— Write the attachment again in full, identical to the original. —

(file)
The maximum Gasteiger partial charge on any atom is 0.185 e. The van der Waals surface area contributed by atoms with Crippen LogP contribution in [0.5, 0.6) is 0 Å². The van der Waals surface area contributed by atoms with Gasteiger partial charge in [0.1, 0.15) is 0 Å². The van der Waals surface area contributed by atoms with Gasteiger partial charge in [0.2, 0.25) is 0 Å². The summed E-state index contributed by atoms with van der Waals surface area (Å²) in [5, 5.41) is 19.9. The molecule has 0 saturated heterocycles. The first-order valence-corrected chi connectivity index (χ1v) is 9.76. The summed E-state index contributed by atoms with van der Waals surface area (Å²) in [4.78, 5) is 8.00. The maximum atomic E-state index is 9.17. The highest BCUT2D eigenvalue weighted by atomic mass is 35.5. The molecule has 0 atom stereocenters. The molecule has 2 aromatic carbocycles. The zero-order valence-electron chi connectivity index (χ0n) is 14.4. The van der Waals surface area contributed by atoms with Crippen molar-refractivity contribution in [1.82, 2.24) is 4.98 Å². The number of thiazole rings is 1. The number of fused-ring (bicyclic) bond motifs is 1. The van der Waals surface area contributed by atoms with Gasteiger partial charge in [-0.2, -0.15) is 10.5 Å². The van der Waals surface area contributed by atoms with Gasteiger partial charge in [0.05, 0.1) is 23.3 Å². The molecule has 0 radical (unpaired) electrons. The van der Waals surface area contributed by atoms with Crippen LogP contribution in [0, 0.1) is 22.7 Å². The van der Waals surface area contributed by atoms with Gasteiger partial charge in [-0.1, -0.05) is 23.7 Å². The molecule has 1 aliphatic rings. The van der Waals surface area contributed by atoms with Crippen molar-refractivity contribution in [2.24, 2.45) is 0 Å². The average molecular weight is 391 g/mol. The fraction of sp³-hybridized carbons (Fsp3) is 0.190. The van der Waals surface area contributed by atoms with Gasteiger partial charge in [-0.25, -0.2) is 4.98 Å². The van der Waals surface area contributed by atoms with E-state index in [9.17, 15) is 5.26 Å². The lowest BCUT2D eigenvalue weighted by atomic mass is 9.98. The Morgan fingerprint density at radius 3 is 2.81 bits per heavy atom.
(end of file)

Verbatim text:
The maximum Gasteiger partial charge on any atom is 0.185 e. The van der Waals surface area contributed by atoms with Crippen LogP contribution in [0.5, 0.6) is 0 Å². The van der Waals surface area contributed by atoms with Gasteiger partial charge in [0.1, 0.15) is 0 Å². The van der Waals surface area contributed by atoms with Gasteiger partial charge in [0.2, 0.25) is 0 Å². The summed E-state index contributed by atoms with van der Waals surface area (Å²) in [5, 5.41) is 19.9. The molecule has 0 saturated heterocycles. The first-order valence-corrected chi connectivity index (χ1v) is 9.76. The summed E-state index contributed by atoms with van der Waals surface area (Å²) in [4.78, 5) is 8.00. The maximum atomic E-state index is 9.17. The highest BCUT2D eigenvalue weighted by atomic mass is 35.5. The molecule has 0 atom stereocenters. The molecule has 2 aromatic carbocycles. The zero-order valence-electron chi connectivity index (χ0n) is 14.4. The van der Waals surface area contributed by atoms with Crippen molar-refractivity contribution in [1.82, 2.24) is 4.98 Å². The number of thiazole rings is 1. The number of fused-ring (bicyclic) bond motifs is 1. The van der Waals surface area contributed by atoms with Gasteiger partial charge in [-0.2, -0.15) is 10.5 Å². The van der Waals surface area contributed by atoms with Gasteiger partial charge in [0.05, 0.1) is 23.3 Å². The molecule has 0 radical (unpaired) electrons. The van der Waals surface area contributed by atoms with Crippen LogP contribution in [0, 0.1) is 22.7 Å². The van der Waals surface area contributed by atoms with Gasteiger partial charge in [-0.1, -0.05) is 23.7 Å². The molecule has 1 aliphatic rings. The van der Waals surface area contributed by atoms with Crippen molar-refractivity contribution in [2.24, 2.45) is 0 Å². The average molecular weight is 391 g/mol. The fraction of sp³-hybridized carbons (Fsp3) is 0.190. The van der Waals surface area contributed by atoms with Gasteiger partial charge in [-0.25, -0.2) is 4.98 Å². The van der Waals surface area contributed by atoms with E-state index in [9.17, 15) is 5.26 Å². The lowest BCUT2D eigenvalue weighted by atomic mass is 9.98. The Morgan fingerprint density at radius 3 is 2.81 bits per heavy atom.